Seamans had found that Dunham was controlling in Butler,but Gantman disagreed, saying Dunham and the high court’s similar 1960 ruling in Highland v. Commonwealth "do not end the analysis, absent a more sufficient understanding of whether, inter alia (1) Marcellus Shale constitutes a ‘mineral’; (2) Marcellus Shale gas constitutes the type of conventional natural gas contemplated in Dunham and Highland; and (3) Marcellus Shale is similar to coal to the extent that whoever owns the shale, owns the shale gas."

The defense had argued that coal and shale gas are similar in that they can both only be extracted while the coal or shale is still in the ground, citing the state Supreme Court’s 1983 ruling in U.S. Steel v. Hoge — known as Hoge II — which held that the owner of coal owns the gas contained in the coal while any coalbed gas that makes its way into the surrounding property belongs to the owner of the surrounding property, according to court documents.

The Hoge II court had ruled that a party who owned the rights to coal on a property also owned the rights to the coalbed gas contained within, according to court documents.

But Baer called Hoge II "distinguishable and inapplicable" because it involved coal rights and the ventilation of coalbed gas.

Unlike the natural gas at issue in Butler, Baer said, coalbed gas is potentially explosive, extremely dangerous and not commercially viable at the time the deed reservation was executed, so Hoge II centered on which party had the right to ventilate the gas.

Baer further noted that the Hoge II court "made a legal distinction between coalbed gas and natural gas, despite recognizing the chemical similarities between the two, by upholding the landowners’ right to drill through the coal seam to obtain natural gas."

Finally, Baer said, the fact that hydrofracturing is used to obtain both shale gas and coalbed gas is irrelevant, because the Dunham rule centers on the common understanding of the substance itself, not the means by which it’s extracted.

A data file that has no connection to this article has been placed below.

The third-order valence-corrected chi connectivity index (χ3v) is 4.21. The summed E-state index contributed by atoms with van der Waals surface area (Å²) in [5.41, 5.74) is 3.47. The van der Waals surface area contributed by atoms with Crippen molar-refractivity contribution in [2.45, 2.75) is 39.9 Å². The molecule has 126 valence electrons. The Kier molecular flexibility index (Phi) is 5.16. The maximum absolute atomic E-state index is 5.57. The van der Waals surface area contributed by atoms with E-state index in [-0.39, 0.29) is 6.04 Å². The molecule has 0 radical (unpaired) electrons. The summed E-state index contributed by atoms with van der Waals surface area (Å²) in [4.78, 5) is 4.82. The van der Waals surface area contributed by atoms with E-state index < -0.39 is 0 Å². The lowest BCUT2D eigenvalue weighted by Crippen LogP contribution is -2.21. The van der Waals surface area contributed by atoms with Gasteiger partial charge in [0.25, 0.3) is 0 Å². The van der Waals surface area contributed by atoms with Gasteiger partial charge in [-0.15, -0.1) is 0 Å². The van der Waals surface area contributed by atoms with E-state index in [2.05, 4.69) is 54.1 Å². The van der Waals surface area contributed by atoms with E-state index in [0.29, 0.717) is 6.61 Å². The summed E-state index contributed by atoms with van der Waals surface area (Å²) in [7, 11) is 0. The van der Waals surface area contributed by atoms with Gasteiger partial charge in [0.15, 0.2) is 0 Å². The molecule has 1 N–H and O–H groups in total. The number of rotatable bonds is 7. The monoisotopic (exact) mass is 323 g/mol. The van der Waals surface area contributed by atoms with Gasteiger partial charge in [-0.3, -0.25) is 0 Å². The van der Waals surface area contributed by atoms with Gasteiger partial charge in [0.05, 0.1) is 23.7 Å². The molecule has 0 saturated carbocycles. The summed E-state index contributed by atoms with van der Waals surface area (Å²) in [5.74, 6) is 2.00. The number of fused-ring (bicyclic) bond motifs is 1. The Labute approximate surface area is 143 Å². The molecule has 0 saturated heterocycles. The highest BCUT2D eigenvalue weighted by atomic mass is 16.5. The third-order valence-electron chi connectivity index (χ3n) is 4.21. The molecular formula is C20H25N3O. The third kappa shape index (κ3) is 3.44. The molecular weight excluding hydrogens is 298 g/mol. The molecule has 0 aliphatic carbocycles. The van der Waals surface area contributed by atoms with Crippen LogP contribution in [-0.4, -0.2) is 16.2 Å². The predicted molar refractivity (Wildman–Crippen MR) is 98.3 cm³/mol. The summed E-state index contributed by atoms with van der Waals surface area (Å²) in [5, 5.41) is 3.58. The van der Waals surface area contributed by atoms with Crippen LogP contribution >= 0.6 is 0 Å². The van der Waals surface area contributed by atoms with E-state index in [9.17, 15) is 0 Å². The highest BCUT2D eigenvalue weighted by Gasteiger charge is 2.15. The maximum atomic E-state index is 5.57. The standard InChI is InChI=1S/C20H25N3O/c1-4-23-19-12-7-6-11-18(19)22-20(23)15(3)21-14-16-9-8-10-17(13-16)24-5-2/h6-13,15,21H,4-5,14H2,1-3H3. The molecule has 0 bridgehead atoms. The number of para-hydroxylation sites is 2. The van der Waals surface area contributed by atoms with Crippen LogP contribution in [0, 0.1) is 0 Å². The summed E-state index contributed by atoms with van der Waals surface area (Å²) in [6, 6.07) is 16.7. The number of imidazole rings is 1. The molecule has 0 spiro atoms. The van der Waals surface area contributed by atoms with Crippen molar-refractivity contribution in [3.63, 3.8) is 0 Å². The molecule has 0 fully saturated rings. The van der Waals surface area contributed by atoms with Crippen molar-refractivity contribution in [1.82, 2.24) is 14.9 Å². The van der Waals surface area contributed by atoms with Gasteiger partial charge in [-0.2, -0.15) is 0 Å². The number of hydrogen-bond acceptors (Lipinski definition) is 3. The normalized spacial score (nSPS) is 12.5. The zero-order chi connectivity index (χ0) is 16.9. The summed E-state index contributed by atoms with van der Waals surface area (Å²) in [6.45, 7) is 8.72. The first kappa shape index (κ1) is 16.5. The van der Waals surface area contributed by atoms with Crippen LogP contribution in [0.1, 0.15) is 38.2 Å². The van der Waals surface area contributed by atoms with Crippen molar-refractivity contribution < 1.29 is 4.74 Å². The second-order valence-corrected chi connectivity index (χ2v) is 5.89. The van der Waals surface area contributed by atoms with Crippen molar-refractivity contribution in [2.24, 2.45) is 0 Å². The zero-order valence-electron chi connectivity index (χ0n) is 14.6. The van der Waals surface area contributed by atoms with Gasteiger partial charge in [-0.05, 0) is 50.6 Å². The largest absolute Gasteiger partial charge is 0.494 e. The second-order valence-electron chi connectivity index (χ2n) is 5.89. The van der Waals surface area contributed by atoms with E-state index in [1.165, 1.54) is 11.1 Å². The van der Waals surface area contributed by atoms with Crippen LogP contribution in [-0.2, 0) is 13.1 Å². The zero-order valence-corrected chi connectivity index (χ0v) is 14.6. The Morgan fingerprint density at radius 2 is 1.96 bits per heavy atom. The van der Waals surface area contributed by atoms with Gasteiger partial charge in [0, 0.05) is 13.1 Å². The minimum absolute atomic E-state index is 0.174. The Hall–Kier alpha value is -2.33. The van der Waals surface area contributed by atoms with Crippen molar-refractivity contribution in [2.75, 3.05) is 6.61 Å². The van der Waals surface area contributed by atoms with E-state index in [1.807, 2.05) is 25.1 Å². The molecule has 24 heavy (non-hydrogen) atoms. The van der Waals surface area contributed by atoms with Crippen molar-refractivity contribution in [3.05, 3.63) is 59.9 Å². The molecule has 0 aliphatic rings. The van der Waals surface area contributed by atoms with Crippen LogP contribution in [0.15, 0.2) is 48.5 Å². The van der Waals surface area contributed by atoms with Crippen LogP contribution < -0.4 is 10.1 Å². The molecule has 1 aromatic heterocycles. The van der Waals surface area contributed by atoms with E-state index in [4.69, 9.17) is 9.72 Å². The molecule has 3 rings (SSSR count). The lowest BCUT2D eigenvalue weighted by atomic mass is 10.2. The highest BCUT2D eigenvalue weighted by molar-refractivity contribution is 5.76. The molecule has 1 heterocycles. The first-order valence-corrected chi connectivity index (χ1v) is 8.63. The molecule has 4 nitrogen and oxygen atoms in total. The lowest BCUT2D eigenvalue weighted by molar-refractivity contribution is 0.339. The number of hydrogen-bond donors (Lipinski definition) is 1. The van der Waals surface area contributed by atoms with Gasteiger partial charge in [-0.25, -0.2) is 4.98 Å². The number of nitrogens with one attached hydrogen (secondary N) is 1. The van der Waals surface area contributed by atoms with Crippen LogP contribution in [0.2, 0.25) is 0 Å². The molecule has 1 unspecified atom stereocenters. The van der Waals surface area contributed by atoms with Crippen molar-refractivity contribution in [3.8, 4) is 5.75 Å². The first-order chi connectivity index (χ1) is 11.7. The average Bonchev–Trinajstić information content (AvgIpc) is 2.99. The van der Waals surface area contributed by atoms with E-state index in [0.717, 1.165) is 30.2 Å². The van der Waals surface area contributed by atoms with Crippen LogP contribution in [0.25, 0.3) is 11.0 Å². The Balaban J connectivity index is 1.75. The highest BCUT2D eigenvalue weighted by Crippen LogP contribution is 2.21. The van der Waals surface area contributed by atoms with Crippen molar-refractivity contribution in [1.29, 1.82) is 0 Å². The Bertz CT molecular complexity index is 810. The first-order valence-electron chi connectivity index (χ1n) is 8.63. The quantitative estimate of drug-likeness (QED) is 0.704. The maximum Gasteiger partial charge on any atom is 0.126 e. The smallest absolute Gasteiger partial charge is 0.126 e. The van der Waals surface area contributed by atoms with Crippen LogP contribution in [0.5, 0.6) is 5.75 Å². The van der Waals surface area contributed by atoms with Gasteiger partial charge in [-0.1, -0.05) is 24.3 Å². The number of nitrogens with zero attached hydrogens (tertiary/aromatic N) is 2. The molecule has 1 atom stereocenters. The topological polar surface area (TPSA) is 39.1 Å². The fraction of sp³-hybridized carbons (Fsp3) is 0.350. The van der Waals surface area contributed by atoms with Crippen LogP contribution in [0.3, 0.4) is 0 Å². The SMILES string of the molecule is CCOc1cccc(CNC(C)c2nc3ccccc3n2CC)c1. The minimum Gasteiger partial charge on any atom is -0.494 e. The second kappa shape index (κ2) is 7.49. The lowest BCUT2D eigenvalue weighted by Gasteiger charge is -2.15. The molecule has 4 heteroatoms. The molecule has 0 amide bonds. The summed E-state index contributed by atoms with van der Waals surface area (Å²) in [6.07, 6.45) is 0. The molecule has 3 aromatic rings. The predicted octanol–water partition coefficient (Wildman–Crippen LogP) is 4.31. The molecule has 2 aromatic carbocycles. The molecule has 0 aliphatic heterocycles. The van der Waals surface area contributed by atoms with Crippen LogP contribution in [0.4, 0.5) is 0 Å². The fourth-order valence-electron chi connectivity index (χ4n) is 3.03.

"We therefore find no merit in any contention that because Marcellus Shale natural gas is contained within shale rock, regardless of whether shale rock is or is not a mineral, such consequentially renders the natural gas therein a mineral," Baer said.

Several of the oil and gas attorneys The Legal spoke to Thursday said they were not surprised the Supreme Court ruled as it did in Butler.

Steve Saunders, an oil and gas and mineral rights attorney in Scranton, said that if anything was unanticipated about the ruling, it was the fact that not a single justice dissented.

"Once you start from the premise that the Dunham rule cannot be disturbed, the core precept that parol evidence to interpret the intent of the parties is required to rebut the presumption that ‘all minerals’ does not include natural gas, evaluating the modern methodology of extracting a substance to determine if it was intended by the grantor and grantee to be included as part of a reservation of ‘minerals’ becomes irrelevant," Saunders said.

Nathaniel I. Holland, an oil and gas attorney with Steptoe & Johnson in Meadville, Pa., had a similar take, saying he had been much more surprised by the Superior Court’s ruling in Butler than he was by the Supreme Court’s decision.

"This opinion is reaffirming that the Dunham rule still applies after 131 years," Holland said, noting that the ruling is likely to resolve a number of pending claims filed by landowners in the wake of the Superior Court’s Butler ruling.

Holland said the Supreme Court’s decision will also provide more certainty to oil and gas operators, who had previously been operating under the assumption that the Dunham rule applied to deed reservations.

Counsel for the plaintiffs, Gregory J. Krock of Pittsburgh-based Buchanan Ingersoll & Rooney, said he and his clients were "very pleased" with the ruling and felt the opinion addressed all the key issues in the case.

The defendants’ attorney, Laurence M. Kelly of Kelly & Kelly in Montrose, Pa., said he was "disappointed" by the ruling.

Zack Needles can be contacted at 215-557-2493 or Follow him on Twitter @ZNeedlesTLI.

(Copies of the 26-page opinion in Butler v. Charles Powers Estate, PICS No. 13-0993, are available from The Legal Intelligencer. Please call the Pennsylvania Instant Case Service at 800-276-PICS to order or for information.) •